Agile example, Scrum design, Toby Elwin, Lord Business

An Agile example of Scrum by design

Lord Business, Lego, Agile example, Scrum, Toby Elwin, blog

Lord Business, your Agile example, the uptight CEO who has a hard time balancing world domination with micro-managing …

From startups to corporate leviathans, the business directive to be more Agile tends to ring hollow. Scrum is the most popular Agile adoption of a lean mind. Scrum, itself, unfortunately, becomes a confusion multiplier for organizations looking to adapt. Many do not realize the direct link Scrum has to Agile or, worse, the direct link Agile has to Lean.

In practice, Agile is more a fragile mismanagement mindset of misplaced expectation that others do as management retains control. Without better Agile management adoption when an executive calls to “be more Agile”, it really means:

  1. Get faster results,
  2. in less time, and
  3. less resources.

Forbes touts Agile, The World’s Most Popular Innovation Engine, Agile expectation does not align to Agile implementation and adoption. The most often employed Agile framework is Scrum.

Without shared understanding of Agile, Scrum by design or Agile by announcement, the practice does not live up to Agile or Scrum or any change.

Agile Example for Some

What, however, is Agile? Agile works as a:

  • Project management framework,
  • Business management tool,
  • Manufacturing discipline, and
  • Cost control

Yes. Agile is about lower cost and faster response. The response comes from customer feedback and the reduced cost comes from less rework.

Agile gets talked about, planned, trained, and expected. Teams and departments and divisions pit Agile against the expectation of what others do, less shared understanding of what we do, together.

Agile is not just about what you take out. Agile is about the right focus, a customer-centric focus. Agile is often associated as a:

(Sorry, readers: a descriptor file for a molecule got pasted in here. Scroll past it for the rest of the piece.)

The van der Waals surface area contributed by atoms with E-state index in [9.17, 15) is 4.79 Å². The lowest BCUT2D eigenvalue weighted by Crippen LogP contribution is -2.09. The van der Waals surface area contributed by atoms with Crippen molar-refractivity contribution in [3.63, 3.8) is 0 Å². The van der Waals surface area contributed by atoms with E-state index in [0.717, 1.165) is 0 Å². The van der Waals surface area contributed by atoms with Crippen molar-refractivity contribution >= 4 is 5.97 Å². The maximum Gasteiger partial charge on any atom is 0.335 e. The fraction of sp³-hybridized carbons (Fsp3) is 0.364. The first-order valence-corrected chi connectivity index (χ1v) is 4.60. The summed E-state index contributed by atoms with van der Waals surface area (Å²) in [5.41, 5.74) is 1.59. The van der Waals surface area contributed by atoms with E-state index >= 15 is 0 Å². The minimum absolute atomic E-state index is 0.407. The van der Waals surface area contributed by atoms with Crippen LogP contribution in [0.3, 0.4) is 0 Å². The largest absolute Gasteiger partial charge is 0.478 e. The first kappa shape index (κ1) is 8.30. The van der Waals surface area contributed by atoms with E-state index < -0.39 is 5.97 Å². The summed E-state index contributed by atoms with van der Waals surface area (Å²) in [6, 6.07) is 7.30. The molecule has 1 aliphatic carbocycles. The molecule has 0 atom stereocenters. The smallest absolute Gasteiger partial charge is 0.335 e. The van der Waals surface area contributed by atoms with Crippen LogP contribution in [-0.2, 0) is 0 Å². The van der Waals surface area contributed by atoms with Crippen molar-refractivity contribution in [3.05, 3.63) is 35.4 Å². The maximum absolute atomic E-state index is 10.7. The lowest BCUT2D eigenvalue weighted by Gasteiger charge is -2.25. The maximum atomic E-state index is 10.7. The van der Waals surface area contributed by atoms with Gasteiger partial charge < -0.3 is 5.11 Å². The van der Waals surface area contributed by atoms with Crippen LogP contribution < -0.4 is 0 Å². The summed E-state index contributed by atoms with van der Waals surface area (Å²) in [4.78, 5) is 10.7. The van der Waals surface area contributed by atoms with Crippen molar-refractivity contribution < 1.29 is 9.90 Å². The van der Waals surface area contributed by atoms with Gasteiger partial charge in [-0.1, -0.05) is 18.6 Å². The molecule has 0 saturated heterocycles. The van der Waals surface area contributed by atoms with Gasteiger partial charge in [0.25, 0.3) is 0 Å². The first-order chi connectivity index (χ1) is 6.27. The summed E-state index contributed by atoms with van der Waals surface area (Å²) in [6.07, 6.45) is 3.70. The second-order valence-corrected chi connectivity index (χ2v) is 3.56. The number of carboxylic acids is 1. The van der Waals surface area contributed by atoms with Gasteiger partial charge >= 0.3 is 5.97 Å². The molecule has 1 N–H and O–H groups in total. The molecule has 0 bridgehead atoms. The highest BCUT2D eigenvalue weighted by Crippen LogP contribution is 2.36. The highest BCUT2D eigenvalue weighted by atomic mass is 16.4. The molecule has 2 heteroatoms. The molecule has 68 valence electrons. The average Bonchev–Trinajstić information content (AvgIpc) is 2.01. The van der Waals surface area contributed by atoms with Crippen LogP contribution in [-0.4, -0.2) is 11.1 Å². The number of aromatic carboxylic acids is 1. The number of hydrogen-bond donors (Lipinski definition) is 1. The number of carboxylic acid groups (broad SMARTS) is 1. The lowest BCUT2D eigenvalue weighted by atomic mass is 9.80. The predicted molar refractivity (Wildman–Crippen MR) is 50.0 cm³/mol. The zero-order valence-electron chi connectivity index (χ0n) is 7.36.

• Software development approach,
  • Application development method, and
  • User experience design strategy

The organization drive for faster response to customer need is an outside-in view of organization design, rather than inside-out for Agile to become:

  • Employee empowerment method,
  • Productivity process accelerator, and
  • Business sustainability advantage

Too often Agile expectation is not aligned to Agile implementation and the correct Agile management principles adopted. Agile and Scrum are a more than a process to follow, but a promise to deliver.

Scrum by Fiat

As the leading Agile delivery method, Scrum, itself becomes the change management goal. Scrum has productivity goals, but more importantly Scrum has:

  1. Employee empowerment objective,
  2. Communication transparency focus, and
  3. Self-organization principle

To use Scrum you must retain the three, not pick and choose between them.

You can not run a Scrum team through dictate. When you pick, choose, and dictate, Scrum then becomes “um”, as in: “um, I don’t know what you call that, but, that, is most certainly not Scrum”.

When Scrum becomes “um”, then productivity evaporates and tried and stale command and control takes over the waterfall.

Refresh your Agile view of what Scrum is and aspires to. Of note in this refresh:  Scrum is not a software or application development solution. The video is a great example of Scrum co-founder and constant learner, Jeff Sutherland.

As there is no “I” in team, there is no “I” in Scrum, either. Let’s begin to take the “um” out of the command and control Scrum mentality and the cost-cutting psychosis Agile has wrought corporate over-lords.

Challenges remain taking Agile from pockets of success into a new operating model for company-wide Agile development. Believe me, as the McKinsey article points out, large-scale Agile transformation is not a small challenge, but shared pain.

Being Agile requires more flexibility than a Lego piece. Agile adoption starts with an Agile mindset in learning, seeing, and doing things differently with more points of articulation.

You can not prescribe Scrum, you need an Agile mindset to aspire to what Scrum can unleash.

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